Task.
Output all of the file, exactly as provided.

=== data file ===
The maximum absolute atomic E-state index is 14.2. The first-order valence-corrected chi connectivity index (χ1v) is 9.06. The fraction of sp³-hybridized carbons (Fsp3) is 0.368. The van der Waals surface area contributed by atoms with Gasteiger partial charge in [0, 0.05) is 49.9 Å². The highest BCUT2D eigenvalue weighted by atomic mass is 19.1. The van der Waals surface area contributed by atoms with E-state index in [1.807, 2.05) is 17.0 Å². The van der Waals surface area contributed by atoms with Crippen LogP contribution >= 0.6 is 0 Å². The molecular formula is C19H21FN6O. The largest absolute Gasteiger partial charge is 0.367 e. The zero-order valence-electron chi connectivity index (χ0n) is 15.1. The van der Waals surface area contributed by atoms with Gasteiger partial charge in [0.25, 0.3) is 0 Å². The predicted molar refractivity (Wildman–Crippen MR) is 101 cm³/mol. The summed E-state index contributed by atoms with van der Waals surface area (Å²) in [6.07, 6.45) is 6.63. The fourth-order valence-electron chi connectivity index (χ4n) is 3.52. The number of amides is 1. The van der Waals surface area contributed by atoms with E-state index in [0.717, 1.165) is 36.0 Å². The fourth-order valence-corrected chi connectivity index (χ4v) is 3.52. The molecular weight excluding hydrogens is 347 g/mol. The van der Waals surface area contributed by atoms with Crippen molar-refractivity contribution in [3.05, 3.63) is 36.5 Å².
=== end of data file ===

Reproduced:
The maximum absolute atomic E-state index is 14.2. The first-order valence-corrected chi connectivity index (χ1v) is 9.06. The fraction of sp³-hybridized carbons (Fsp3) is 0.368. The van der Waals surface area contributed by atoms with Gasteiger partial charge in [0, 0.05) is 49.9 Å². The highest BCUT2D eigenvalue weighted by atomic mass is 19.1. The van der Waals surface area contributed by atoms with E-state index in [1.807, 2.05) is 17.0 Å². The van der Waals surface area contributed by atoms with Crippen LogP contribution >= 0.6 is 0 Å². The molecular formula is C19H21FN6O. The largest absolute Gasteiger partial charge is 0.367 e. The zero-order valence-electron chi connectivity index (χ0n) is 15.1. The van der Waals surface area contributed by atoms with Gasteiger partial charge in [0.25, 0.3) is 0 Å². The predicted molar refractivity (Wildman–Crippen MR) is 101 cm³/mol. The summed E-state index contributed by atoms with van der Waals surface area (Å²) in [6.07, 6.45) is 6.63. The fourth-order valence-electron chi connectivity index (χ4n) is 3.52. The number of amides is 1. The van der Waals surface area contributed by atoms with E-state index in [0.717, 1.165) is 36.0 Å². The fourth-order valence-corrected chi connectivity index (χ4v) is 3.52. The molecular weight excluding hydrogens is 347 g/mol. The van der Waals surface area contributed by atoms with Crippen molar-refractivity contribution in [3.05, 3.63) is 36.5 Å².